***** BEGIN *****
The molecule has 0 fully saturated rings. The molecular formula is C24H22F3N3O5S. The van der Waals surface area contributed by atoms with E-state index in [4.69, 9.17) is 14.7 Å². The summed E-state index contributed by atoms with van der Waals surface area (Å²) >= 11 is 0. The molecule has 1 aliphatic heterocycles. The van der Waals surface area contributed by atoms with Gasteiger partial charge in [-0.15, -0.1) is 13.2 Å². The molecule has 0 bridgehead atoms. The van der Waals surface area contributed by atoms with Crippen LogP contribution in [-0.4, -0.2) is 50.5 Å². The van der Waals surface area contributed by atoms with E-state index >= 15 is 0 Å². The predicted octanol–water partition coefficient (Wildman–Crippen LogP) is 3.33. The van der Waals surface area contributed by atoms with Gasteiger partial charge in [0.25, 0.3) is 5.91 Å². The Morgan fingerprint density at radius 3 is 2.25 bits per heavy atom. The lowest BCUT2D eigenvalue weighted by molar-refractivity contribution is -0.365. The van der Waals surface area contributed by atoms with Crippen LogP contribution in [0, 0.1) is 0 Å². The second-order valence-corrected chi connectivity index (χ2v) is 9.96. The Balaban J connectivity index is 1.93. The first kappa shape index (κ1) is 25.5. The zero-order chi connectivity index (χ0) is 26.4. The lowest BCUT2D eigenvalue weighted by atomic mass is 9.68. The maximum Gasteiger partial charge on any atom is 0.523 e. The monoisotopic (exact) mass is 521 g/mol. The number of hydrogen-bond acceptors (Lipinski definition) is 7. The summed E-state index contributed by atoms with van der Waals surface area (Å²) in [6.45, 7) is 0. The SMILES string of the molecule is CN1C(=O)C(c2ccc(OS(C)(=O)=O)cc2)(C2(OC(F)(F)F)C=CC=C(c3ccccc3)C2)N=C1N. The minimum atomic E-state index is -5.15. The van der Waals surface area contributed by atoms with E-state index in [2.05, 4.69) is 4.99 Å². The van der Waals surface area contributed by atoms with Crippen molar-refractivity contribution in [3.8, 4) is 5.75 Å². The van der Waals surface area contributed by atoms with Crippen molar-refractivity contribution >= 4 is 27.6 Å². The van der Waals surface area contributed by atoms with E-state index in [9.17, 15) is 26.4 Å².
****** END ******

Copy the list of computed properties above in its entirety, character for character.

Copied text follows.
The molecule has 0 fully saturated rings. The molecular formula is C24H22F3N3O5S. The van der Waals surface area contributed by atoms with E-state index in [4.69, 9.17) is 14.7 Å². The summed E-state index contributed by atoms with van der Waals surface area (Å²) >= 11 is 0. The molecule has 1 aliphatic heterocycles. The van der Waals surface area contributed by atoms with Gasteiger partial charge in [-0.15, -0.1) is 13.2 Å². The molecule has 0 bridgehead atoms. The van der Waals surface area contributed by atoms with Crippen LogP contribution in [-0.4, -0.2) is 50.5 Å². The van der Waals surface area contributed by atoms with E-state index >= 15 is 0 Å². The predicted octanol–water partition coefficient (Wildman–Crippen LogP) is 3.33. The van der Waals surface area contributed by atoms with Gasteiger partial charge in [0.25, 0.3) is 5.91 Å². The Morgan fingerprint density at radius 3 is 2.25 bits per heavy atom. The lowest BCUT2D eigenvalue weighted by molar-refractivity contribution is -0.365. The van der Waals surface area contributed by atoms with Crippen LogP contribution in [0, 0.1) is 0 Å². The second-order valence-corrected chi connectivity index (χ2v) is 9.96. The Balaban J connectivity index is 1.93. The first kappa shape index (κ1) is 25.5. The zero-order chi connectivity index (χ0) is 26.4. The lowest BCUT2D eigenvalue weighted by atomic mass is 9.68. The maximum Gasteiger partial charge on any atom is 0.523 e. The monoisotopic (exact) mass is 521 g/mol. The number of hydrogen-bond acceptors (Lipinski definition) is 7. The summed E-state index contributed by atoms with van der Waals surface area (Å²) in [6.45, 7) is 0. The SMILES string of the molecule is CN1C(=O)C(c2ccc(OS(C)(=O)=O)cc2)(C2(OC(F)(F)F)C=CC=C(c3ccccc3)C2)N=C1N. The minimum atomic E-state index is -5.15. The van der Waals surface area contributed by atoms with E-state index in [2.05, 4.69) is 4.99 Å². The van der Waals surface area contributed by atoms with Crippen molar-refractivity contribution in [3.8, 4) is 5.75 Å². The van der Waals surface area contributed by atoms with Crippen molar-refractivity contribution >= 4 is 27.6 Å². The van der Waals surface area contributed by atoms with E-state index in [9.17, 15) is 26.4 Å².